46kg, G Pickering, Western Australia, 2004
Indonesia, Fiji, Australia, Africa
The spanish mackerel (there's a bit of name confusion here as there's an Atlantic version found around America so the southern version that we're discussing is sometimes called a king mackerel or narrow barred spanish mackerel or couta or mackie or tenggiri...) is a long streamlined fish that looks very similar to a wahoo. It's easily distinguished though by its ragged teeth and lightening bolt lateral line. It certainly looks more ferocious than a wahoo anyway.
FEEDING HABITS & HABITAT:
The spaniard is a neretic pelagic fish meaning that while it is pelagic in that it constantly migrates following food rather than remaining resident on a specific reef, it won't cross the deep water on continental shelves like true pelagics such as wahoo or tuna. This means it's found on archipelagos and continents but not atolls like the Cook Islands where it would have to cross thousands of miles of deep water to get to. It hunts the reef edges for smaller fish and squid.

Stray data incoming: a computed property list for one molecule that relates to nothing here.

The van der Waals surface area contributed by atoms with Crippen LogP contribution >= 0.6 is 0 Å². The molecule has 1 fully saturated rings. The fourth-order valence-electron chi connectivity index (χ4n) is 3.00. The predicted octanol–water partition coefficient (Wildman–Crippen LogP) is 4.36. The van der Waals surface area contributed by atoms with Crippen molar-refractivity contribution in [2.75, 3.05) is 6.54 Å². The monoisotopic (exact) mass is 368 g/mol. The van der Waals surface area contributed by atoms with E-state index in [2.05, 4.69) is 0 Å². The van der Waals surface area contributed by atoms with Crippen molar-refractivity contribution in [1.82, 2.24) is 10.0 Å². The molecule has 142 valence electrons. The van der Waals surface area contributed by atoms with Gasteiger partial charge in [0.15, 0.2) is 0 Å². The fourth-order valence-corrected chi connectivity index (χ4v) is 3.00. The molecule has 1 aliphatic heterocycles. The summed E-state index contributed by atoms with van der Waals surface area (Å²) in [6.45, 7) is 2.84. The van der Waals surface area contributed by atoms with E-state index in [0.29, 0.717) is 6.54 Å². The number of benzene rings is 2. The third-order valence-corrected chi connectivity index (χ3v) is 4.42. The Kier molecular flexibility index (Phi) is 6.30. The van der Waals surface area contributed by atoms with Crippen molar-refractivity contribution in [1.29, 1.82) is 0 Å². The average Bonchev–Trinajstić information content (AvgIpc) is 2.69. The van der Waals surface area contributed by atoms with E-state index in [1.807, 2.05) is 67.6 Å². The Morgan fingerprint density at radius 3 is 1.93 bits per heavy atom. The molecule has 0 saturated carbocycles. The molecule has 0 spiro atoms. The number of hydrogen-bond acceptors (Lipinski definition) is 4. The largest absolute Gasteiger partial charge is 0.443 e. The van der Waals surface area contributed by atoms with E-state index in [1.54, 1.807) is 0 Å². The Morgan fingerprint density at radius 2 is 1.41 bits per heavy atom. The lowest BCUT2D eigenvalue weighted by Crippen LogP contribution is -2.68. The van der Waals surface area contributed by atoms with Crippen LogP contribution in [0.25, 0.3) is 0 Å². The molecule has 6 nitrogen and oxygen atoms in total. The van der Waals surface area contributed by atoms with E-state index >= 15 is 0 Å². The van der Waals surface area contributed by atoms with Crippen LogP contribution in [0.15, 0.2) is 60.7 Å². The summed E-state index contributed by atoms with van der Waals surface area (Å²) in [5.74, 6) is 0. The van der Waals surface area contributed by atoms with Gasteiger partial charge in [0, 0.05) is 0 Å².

Spanish mackerel respond very well to flashers and that's how most divers target them. Otherwise like all reef edge predators they will come in to check out a diver with a good enough bottom time to wait them out.
Spanish mackerel are not particularly flighty and will let a diver approach them if you're careful. You can slowly fin behind them, gradually closing the gap and waiting for them to turn broadside to look at you and offer a clear shot.
They are very soft fleshed and have an unusually big stomach cavity that offers very little for a spear to hold onto. For this reason the preferred shot is mid body between the dorsal and anal fins or even further back.
They fight very hard and are great fun to hunt.